There are many reasons employee retention should be a top priority for any business. Of course, you want to keep your top employees satisfied, so they continue their inspired work and help your company thrive. Plus, good employees who like their employer more often refer top-notch professionals to your organization.
But employee retention is more than that. Between putting out job listings, juggling paperwork, interviewing, and onboarding, there is a lot of time, money, and effort that goes into hiring new employees. All that distracts you from getting other work done.
So how do you improve employee retention in these crazy times?
The answer is easier than you may think. And much of it revolves around putting your employees first.
Employee Retention Starts on the First Day
Employee retention starts on day one. Fail to show new employees you care about them (and their career) from the start, and many will already have one foot out of the door. The human resources and management teams must promote the fact that they are there to help the employee thrive and that their door is always open for questions and concerns.
From the first morning on the job, show them they are more than just cogs in the machine. Occasionally remind them why their job is essential to the company. Help them co-create a career plan. Or, even better, as they learn the ropes help lay out a trajectory for their career. By setting up a path for success, the employee will stick around longer. After all, they know future growth opportunities await.
Once they have the hang of their initial job, introduce a few new responsibilities included in the job descriptions of potential future positions. That way, the employee knows you are serious about executing the career plan.
Once orientation is complete, don’t just throw them in the water, sink-or-swim style. Instead, pair the employee up with a dedicated associate so the new employee can turn to them when they have questions. Mentoring programs can be powerful benefits for both the new employee and their mentor. At consulting firm Bain & Company, an increased push in mentoring has resulted in all 8,000 consultants having a mentor.
This mentoring program has led to significant and tangible advantages for Bain. Among them, Bain has doubled the number of women in leadership positions.
Even in “normal” times, many employees choose their employer-based mostly on the benefits offered. This decision-making process is especially prevalent during the pandemic when people live what sometimes seems like upside-down lives.
But benefits don’t stop at healthcare.
For example, allowing flexible schedules can do wonders for employees. If practical, suggest a later start time to get their children ready for school or assist with home-schooling. Also, allow time for doctor’s visits and care of an extended member of the family. Not only do you show you care about them as people, you encourage a healthy work-life balance.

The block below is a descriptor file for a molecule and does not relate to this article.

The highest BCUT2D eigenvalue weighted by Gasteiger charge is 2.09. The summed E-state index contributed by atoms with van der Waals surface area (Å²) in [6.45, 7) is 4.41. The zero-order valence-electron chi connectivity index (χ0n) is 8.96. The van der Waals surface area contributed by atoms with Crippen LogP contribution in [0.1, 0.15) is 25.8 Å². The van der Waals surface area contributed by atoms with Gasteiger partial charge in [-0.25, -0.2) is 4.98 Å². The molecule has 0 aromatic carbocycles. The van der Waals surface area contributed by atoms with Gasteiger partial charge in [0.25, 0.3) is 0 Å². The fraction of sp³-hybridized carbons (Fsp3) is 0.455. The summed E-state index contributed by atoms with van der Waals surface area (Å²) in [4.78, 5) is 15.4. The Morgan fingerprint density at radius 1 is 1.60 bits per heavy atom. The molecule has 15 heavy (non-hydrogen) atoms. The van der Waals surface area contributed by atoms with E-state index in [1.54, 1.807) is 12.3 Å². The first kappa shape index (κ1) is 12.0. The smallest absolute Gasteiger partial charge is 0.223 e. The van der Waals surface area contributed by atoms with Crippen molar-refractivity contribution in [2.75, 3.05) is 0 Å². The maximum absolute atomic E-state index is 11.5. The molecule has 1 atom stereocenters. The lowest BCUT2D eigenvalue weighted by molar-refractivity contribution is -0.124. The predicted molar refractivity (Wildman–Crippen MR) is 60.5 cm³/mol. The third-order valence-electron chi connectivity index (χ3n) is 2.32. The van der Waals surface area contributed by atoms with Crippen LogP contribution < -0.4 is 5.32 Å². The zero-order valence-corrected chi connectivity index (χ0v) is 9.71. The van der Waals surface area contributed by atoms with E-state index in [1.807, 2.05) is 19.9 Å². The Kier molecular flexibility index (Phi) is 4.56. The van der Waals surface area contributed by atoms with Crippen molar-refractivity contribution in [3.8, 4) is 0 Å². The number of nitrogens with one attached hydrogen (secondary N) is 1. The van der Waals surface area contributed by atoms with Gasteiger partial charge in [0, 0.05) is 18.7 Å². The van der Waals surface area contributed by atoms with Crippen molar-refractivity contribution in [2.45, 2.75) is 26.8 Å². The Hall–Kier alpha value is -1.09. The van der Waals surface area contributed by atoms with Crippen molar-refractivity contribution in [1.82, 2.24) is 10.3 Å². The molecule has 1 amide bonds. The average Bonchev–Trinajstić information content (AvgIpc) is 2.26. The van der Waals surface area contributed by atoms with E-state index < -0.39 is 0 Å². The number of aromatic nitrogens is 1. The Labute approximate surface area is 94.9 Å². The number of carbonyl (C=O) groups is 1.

Of course, a lot of people still count on their job for health insurance. So, have a comprehensive plan that protects them and their income if they are hurt or sick. Again, if practical, offer dental and vision insurance too. Perhaps most important in these difficult times, promote preventive healthcare by offering wellness programs. Include gym memberships, stress-relief management classes, and incentives for a healthy lifestyle (which could include a discount on their insurance deductible).
Paid time off can often be challenging to manage in work at home situations. And yet that paid time off is earned and necessary for many reasons, including mental health. In response to that challenge, Airbnb offers travel credits in addition to significant time off. These perks, and others, helped the company become a 2016 best place to work in CareerBliss’s annual survey.
Compensation and Perks
Compensation is also crucial for employee retention. If we don’t pay fairly and equitably, employees will find a different company that provides what they need. Use outside resources like Salary.com to see the average pay for similar positions in your area of the world. If you can afford to pay them the same, so they aren’t tempted to go elsewhere, make that effort.
Finally, don’t forget the perks. These are the unwritten benefits that employees tell their families about at the end of the day. These perks could be extra paid time off for a job well done or discounted tickets to an amusement park. For employees of Treehouse, an education technology company, one major perk is a four-day workweek. Treehouse shortened the workweek in 2006. The company reports employees have been happier and more productive ever since.
Even the smallest perks will motivate them to do their best work. So, make it a point to buy them a coffee on a random Thursday or take them out to lunch after completing a big project.
Culture and Communication
In the end, the best way to retain employees is to create a workplace they are excited to return to day after day. Specifically, it is about having a safe, warm, and welcoming company culture that encourages growth. It is also about living, rather than just stating, positive values you act upon every day.
A caring culture also requires active communication from management to employees on a personal level. Don’t wait until the annual review to see how your staff is doing. Instead, practice regular check-ins. Review their work; offer praise and validation at every opportunity. Take the time necessary to answer any questions. And see where they are on their career plan and make modifications if necessary. Keep an open mind during these check-ins and actively listen to what the employees have to say.
Yes, employee retention is incredibly important. Luckily, retention efforts are not overly difficult for a company that chooses to make an intentional effort.
Make an employee’s day today – and avoid the hassle of unneeded turnover tomorrow.